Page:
Former Aspen bank employee finally sentenced
A former bank employee who stole tens of thousands of dollars from customers’ accounts and then left the state before she was to be sentenced will spend the next 31/2 years in a halfway house, a judge said Monday.
Jessica Sorensen will need to use that time in a Community Corrections program to pay back more than $66,000 in restitution, which includes the original $59,000 she stole from bank customers plus court costs and fines, said District Judge Chris Seldin.
Sorensen apologized for her actions and pleaded for leniency, saying she was a “distrustful” and “despicable” person when she committed the crimes but has since gotten a grip on addiction and mental-health issues that fueled her crimes.
“I regret my actions and am remorseful that I acted as I did,” Sorensen said, adding that her primary goal is to pay back the money she owes. “I take full responsibility for my actions.”
Sorensen was first arrested by Aspen police in August 2013 after an investigation found she stole the money from accounts at the Aspen branch of the Grand Junction Federal Credit Union between September 2012 and July 2013.
Sorensen withdrew money from four customers’ accounts, including former Aspen Mayor Mick Ireland, by forging signatures or changing victims’ addresses so they would not receive statements showing her withdrawals, police said at the time. At times, she would replace the money with an unauthorized personal loan to herself, police said.
Sorensen pleaded guilty in May 2014 to three counts of felony theft in the case and, two months later, was sentenced to four years of supervised probation plus 60 days in the Pitkin County Jail. She was allowed to work during the day and report back to the jail at night during the jail sentence.
However, as she neared the end of that 60-day sentence, a Pitkin County sheriff’s deputy at the jail discovered vodka in her water bottle, which violated jail rules and conditions of her probation. She was set to be re-sentenced in January 2015 but didn’t show up for court.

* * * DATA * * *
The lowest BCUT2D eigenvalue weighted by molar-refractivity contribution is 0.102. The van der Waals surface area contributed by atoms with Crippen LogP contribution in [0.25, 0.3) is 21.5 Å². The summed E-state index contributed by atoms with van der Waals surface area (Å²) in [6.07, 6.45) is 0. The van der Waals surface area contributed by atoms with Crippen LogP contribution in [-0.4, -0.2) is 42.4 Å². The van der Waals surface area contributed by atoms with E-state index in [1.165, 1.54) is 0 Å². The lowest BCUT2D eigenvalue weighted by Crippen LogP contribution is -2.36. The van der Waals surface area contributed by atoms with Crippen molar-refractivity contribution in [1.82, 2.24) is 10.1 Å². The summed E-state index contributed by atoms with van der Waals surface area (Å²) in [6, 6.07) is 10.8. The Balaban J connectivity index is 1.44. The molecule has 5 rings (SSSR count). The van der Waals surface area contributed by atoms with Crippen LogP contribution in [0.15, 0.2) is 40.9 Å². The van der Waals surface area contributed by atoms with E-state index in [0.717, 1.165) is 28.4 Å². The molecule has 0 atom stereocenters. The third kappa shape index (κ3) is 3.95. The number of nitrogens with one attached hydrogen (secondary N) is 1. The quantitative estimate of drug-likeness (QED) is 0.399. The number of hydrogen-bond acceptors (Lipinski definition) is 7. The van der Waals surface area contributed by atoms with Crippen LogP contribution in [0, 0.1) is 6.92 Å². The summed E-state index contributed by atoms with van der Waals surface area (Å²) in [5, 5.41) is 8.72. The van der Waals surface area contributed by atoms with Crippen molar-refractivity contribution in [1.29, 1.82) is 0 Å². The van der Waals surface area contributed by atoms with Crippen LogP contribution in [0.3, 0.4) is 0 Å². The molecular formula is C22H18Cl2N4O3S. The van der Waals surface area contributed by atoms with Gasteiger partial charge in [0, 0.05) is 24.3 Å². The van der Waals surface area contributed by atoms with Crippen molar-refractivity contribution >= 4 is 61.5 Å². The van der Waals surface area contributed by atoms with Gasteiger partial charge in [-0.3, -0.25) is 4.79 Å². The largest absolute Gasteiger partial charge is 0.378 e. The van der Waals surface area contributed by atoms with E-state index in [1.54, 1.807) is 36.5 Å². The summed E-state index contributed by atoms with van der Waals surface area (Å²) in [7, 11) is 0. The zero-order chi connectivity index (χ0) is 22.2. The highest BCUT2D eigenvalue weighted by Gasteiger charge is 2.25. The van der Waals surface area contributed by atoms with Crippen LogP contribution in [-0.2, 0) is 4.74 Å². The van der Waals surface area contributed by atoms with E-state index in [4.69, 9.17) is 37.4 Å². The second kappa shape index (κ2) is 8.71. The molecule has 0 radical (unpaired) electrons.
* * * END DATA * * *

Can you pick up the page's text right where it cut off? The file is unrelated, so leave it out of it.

Seldin said Monday that Sorensen didn’t communicate with court personnel for the next year after that, until she was arrested in California and brought back to Aspen.
Molly Owens, Sorensen’s public defender, said Monday that her client was in California in rehabilitation focusing on treating her addiction and mental-health issues. Sorensen grew up in an abusive home and suffered “a deep and complex history of trauma,” Owens said.
Owens urged Seldin to sentence Sorensen to probation.
While the judge acknowledged Sorensen’s “horrific” personal history, he said he was bothered by the “degree of calculation” and premeditation she showed in stealing the money from people’s bank accounts. And even though insurance paid back the credit-union victims, “that doesn’t settle things,” Seldin said.
Support Local Journalism
Support Local Journalism
Readers around Aspen and Snowmass Village make the Aspen Times’ work possible. Your financial contribution supports our efforts to deliver quality, locally relevant journalism.
Now more than ever, your support is critical to help us keep our community informed about the evolving coronavirus pandemic and the impact it is having locally. Every contribution, however large or small, will make a difference.
Each donation will be used exclusively for the development and creation of increased news coverage.
Start a dialogue, stay on topic and be civil.
If you don't follow the rules, your comment may be deleted.
User Legend: Moderator Trusted User